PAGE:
Could new trees help protect our flood-prone fields and rivers?

The River Waveney Trust is working with the Environment Agency to plant trees and hedgerows along the banks of the Waveney

The River Waveney Trust working with the Environment Agency to plant trees and hedgerows along the banks of the Waveney at Mendham, near Harleston - Credit: Naomi Boyle / EA

Trees and hedges being planted alongside the River Waveney could help ease the twin problems of flooding and water pollution.

Last weekend, the river over-spilled its banks after prolonged wet weather and high spring tides, causing widespread flooding around Geldeston - captured by aerial photographer Mike Page.

Geldeston flooding Norfolk Broads

The banks of the River Waveney and surrounding waterways over-spilled last weekend, causing widespread flooding around Geldeston - Credit: Mike Page

Such floods are becoming increasingly common in a warming climate, adding to the ongoing problems of river pollution.

Those concerns were raised again this week in a worrying report by the government's Environmental Audit Committee, which said only 14pc of English rivers meet good ecological status.

But conservationists in the Waveney valley hope planting new trees and hedges could be part of the long-term solution to both problems.

The River Waveney Trust has started its winter planting season, working with the Environment Agency on a project to plant 276 trees and 90m of hedgerows along the river banks.

The project, funded by Defra's Water Environment Improvement Fund, aims to create food and habitats for wildlife, while capturing carbon and intercepting run-off and pollutants from the land.

But the roots will also help stabilise the river banks and improve the soil's ability to absorb surplus water.

Dr Emily Winter, catchment officer for the River Waveney Trust, said: "A lot of what we talk about in terms of flood prevention and drought resilience, we are talking about the same interventions to tackle both these problems.

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"Things like planting trees can help protect against flooding, because they will take up a lot of water themselves and you are building organic matter in the soil and helping water to infiltrate further into the ground.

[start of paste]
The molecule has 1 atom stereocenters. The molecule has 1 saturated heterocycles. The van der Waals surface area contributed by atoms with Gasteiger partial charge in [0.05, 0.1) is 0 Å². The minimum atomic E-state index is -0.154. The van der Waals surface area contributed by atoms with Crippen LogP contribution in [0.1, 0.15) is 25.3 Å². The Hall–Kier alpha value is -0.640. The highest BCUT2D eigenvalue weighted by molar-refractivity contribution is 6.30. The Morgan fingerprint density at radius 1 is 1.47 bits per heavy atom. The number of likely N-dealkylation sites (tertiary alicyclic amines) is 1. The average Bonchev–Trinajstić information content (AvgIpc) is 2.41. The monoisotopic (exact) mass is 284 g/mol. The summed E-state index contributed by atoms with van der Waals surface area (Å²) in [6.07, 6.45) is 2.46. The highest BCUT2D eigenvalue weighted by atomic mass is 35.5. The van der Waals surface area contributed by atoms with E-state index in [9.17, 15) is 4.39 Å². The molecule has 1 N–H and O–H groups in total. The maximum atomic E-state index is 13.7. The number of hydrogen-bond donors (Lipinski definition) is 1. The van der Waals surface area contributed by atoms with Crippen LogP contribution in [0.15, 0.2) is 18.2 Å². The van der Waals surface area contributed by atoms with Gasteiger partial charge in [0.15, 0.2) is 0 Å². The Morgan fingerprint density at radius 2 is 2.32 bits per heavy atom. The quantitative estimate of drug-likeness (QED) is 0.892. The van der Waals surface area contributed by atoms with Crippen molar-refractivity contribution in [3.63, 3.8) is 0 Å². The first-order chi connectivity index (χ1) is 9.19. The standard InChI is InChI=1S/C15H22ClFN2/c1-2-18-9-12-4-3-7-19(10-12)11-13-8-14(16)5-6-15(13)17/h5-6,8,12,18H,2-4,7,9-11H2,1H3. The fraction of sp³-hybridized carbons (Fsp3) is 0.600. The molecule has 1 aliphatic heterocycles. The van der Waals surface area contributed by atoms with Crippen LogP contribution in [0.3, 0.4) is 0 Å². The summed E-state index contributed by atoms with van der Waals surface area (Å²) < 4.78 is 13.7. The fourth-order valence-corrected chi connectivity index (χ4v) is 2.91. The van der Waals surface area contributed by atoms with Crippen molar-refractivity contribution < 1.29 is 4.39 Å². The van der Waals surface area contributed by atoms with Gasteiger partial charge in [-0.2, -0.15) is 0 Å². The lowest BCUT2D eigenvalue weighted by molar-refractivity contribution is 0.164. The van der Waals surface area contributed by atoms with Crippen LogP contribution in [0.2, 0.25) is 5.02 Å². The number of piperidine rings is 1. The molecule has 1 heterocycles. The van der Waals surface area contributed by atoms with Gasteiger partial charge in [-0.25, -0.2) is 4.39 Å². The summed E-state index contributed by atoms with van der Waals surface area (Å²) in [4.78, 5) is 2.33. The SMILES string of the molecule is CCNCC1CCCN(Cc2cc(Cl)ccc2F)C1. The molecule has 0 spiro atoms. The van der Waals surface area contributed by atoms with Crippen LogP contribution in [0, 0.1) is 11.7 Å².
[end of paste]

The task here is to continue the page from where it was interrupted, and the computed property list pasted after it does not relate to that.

"In terms of high rainfall, the water-holding capacity of the soil will be greater, and in terms of drought it will give a slower release into the river. So we are building resilience both ways.

"When it comes to water quality and preventing things getting into the river the best thing that people can do is tackle the source of the pollution.

"What we are doing by planting trees and hedges is intercepting the pathway, we are not tackling the source. So farmers and land managers can do that by managing the amount of nutrients on the land, being careful about the chemicals they are putting on, and not spraying near watercourses."

Dr Emily Winter, catchment officer for the River Waveney Trust

Dr Emily Winter, catchment officer for the River Waveney Trust - Credit: Emily Winter

The trees being planted are a mix of native species including alder, willow, hawthorn, hazel, oak and black poplar.

"The black poplar is an interesting one because they suffered a big decline over recent decades, but it is a typical flood plain species and we are particularly trying to use black poplar with local provenance, taken from cuttings in the Waveney valley," said Dr Winter.

She added that this was a long-term project, with trees taking as much as a decade to reach semi-maturity and some needing to be fenced off to avoid damage from livestock while they are growing.

"The issues that we face in terms of land use change, climate change, and general deterioration of the soils - these have changed the landscape over a long period of time so we are looking at longer-term solutions.

"We are improving our soil health, we want the soil to act more like a sponge, rather than a barrier to water infiltration - and more trees and more hedges, these things all help water get into the ground."

Dr Winter said reconnecting rivers with their flood plains is also important - and the recent flooding at Geldeston was an example of a working flood plain in action.

"A lot of river banks have been raised through dredging," she said. "That flooded land at Geldeston is a natural flood plain so we should expect to see that land flooding on a regular basis.

"Rivers flooding is a natural process and it is not necessarily a bad thing to see, because it delivers a lot of sediment and nutrients to the surrounding land. Historically it would have provided very fertile land alongside the river.

"If we can find a way to maintain that along with all our businesses and homes we have built on flood plains, we will be going a long way to improving the ecology of the rivers."

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